US to fly in baby formula on military contracted planes

US to fly in baby formula on military contracted planes

US to fly in baby formula on military contracted planes

The U.S.  government will fly in baby formula on commercial planes contracted by the military in an airlift aimed at easing the major shortage plaguing the country, the White House has said.     

The lack of formula is leaving parents increasingly desperate, and has become a political headache for President Joe Biden as midterm elections loom.    

The Department of Defense “will use its contracts with commercial air cargo lines, as it did to move materials during the early months of the pandemic, to transport products from manufacturing facilities abroad that have met Food and Drug Administration (FDA) safety standards,” the White House said on May 18.   

Biden has also invoked the Defense Production Act to give baby formula manufacturers first priority in supplies.

Initially caused by supply chain blockages and a lack of production workers due to the pandemic, the shortage was exacerbated in February when, after the death of two infants, manufacturer Abbott announced a “voluntary recall” for formula made at its factory in Michigan and shut down that location.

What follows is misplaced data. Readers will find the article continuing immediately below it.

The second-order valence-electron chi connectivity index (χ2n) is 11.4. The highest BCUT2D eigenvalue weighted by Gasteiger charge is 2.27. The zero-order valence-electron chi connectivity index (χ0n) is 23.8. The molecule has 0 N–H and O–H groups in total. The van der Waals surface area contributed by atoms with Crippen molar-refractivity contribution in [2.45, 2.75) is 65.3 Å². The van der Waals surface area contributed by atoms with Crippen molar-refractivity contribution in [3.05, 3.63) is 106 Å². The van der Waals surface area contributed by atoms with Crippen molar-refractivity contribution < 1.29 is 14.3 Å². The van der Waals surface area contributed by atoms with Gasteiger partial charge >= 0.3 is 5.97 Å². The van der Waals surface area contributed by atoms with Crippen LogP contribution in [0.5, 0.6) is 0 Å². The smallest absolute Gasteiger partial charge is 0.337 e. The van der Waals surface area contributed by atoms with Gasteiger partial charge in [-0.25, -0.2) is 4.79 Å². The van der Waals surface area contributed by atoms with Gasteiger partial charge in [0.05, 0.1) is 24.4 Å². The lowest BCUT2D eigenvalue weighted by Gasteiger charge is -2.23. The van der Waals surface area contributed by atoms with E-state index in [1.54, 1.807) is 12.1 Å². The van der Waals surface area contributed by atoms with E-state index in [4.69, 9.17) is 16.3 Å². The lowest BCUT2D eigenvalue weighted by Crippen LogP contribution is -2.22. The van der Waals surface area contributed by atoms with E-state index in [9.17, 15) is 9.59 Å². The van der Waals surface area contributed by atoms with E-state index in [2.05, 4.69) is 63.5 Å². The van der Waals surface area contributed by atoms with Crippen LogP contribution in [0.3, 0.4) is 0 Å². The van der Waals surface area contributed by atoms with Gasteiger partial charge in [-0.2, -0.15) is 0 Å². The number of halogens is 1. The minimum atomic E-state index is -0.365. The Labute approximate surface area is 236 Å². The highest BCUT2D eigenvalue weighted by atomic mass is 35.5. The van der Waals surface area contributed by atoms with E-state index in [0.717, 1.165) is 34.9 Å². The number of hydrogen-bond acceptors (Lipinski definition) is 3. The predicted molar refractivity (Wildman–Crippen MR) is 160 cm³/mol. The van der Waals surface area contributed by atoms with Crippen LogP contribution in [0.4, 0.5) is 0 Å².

A subsequent investigation cleared the formula, and the FDA reached an agreement on May 16 with Abott to resume production. But it will take weeks to get the critical product back on store shelves.                

The shortage has left many parents frantic and fearful their infants may starve. Formula is a necessity for many families, particularly in low-income households in which mothers have to return to work almost immediately after giving birth and cannot breastfeed.    

A further issue is that prices for the formula that remains have skyrocketed.    

The desperation of parents is highlighted on social media, where posts shared hundreds of thousands of times urge people to make formula at home - a move pediatricians warn could fail to provide necessary nutrients to infants and may make them ill.

The United States relies on domestic producers for 98 percent of the baby formula it consumes. The average out-of-stock rate for the key product hit 43 percent earlier this month.